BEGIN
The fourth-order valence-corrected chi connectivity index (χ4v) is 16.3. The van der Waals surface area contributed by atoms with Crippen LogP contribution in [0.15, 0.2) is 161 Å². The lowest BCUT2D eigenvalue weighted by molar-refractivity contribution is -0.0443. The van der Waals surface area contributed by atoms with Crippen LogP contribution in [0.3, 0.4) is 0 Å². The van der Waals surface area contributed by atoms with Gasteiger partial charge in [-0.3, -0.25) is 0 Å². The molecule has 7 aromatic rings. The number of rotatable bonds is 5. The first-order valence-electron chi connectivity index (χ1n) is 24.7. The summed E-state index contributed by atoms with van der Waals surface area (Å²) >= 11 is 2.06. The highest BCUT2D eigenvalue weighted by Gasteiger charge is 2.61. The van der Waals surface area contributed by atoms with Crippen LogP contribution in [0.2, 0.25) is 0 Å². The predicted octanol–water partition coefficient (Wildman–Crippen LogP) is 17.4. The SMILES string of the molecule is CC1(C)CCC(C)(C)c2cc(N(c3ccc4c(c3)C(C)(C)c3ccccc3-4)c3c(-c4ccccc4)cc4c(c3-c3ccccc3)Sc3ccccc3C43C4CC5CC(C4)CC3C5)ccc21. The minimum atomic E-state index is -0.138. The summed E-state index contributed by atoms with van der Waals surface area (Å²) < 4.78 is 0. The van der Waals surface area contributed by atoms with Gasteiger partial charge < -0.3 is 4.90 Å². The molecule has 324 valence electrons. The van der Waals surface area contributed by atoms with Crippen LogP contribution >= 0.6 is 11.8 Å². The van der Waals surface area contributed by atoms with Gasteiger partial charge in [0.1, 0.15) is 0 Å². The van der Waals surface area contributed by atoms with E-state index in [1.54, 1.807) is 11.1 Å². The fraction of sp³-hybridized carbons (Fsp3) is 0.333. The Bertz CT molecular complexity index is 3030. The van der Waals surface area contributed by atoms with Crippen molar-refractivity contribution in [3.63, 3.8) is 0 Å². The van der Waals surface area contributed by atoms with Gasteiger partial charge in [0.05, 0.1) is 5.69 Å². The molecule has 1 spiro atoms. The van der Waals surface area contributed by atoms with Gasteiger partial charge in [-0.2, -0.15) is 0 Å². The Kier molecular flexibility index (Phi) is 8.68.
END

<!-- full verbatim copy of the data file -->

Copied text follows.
The fourth-order valence-corrected chi connectivity index (χ4v) is 16.3. The van der Waals surface area contributed by atoms with Crippen LogP contribution in [0.15, 0.2) is 161 Å². The lowest BCUT2D eigenvalue weighted by molar-refractivity contribution is -0.0443. The van der Waals surface area contributed by atoms with Crippen LogP contribution in [0.3, 0.4) is 0 Å². The van der Waals surface area contributed by atoms with Gasteiger partial charge in [-0.3, -0.25) is 0 Å². The molecule has 7 aromatic rings. The number of rotatable bonds is 5. The first-order valence-electron chi connectivity index (χ1n) is 24.7. The summed E-state index contributed by atoms with van der Waals surface area (Å²) >= 11 is 2.06. The highest BCUT2D eigenvalue weighted by Gasteiger charge is 2.61. The van der Waals surface area contributed by atoms with Crippen LogP contribution in [0.2, 0.25) is 0 Å². The predicted octanol–water partition coefficient (Wildman–Crippen LogP) is 17.4. The SMILES string of the molecule is CC1(C)CCC(C)(C)c2cc(N(c3ccc4c(c3)C(C)(C)c3ccccc3-4)c3c(-c4ccccc4)cc4c(c3-c3ccccc3)Sc3ccccc3C43C4CC5CC(C4)CC3C5)ccc21. The minimum atomic E-state index is -0.138. The summed E-state index contributed by atoms with van der Waals surface area (Å²) < 4.78 is 0. The van der Waals surface area contributed by atoms with Gasteiger partial charge < -0.3 is 4.90 Å². The molecule has 324 valence electrons. The van der Waals surface area contributed by atoms with Crippen LogP contribution >= 0.6 is 11.8 Å². The van der Waals surface area contributed by atoms with Gasteiger partial charge in [0.1, 0.15) is 0 Å². The van der Waals surface area contributed by atoms with E-state index in [1.54, 1.807) is 11.1 Å². The fraction of sp³-hybridized carbons (Fsp3) is 0.333. The Bertz CT molecular complexity index is 3030. The van der Waals surface area contributed by atoms with Crippen molar-refractivity contribution in [3.63, 3.8) is 0 Å². The van der Waals surface area contributed by atoms with Gasteiger partial charge in [0.05, 0.1) is 5.69 Å². The molecule has 1 spiro atoms. The van der Waals surface area contributed by atoms with Gasteiger partial charge in [-0.2, -0.15) is 0 Å². The Kier molecular flexibility index (Phi) is 8.68.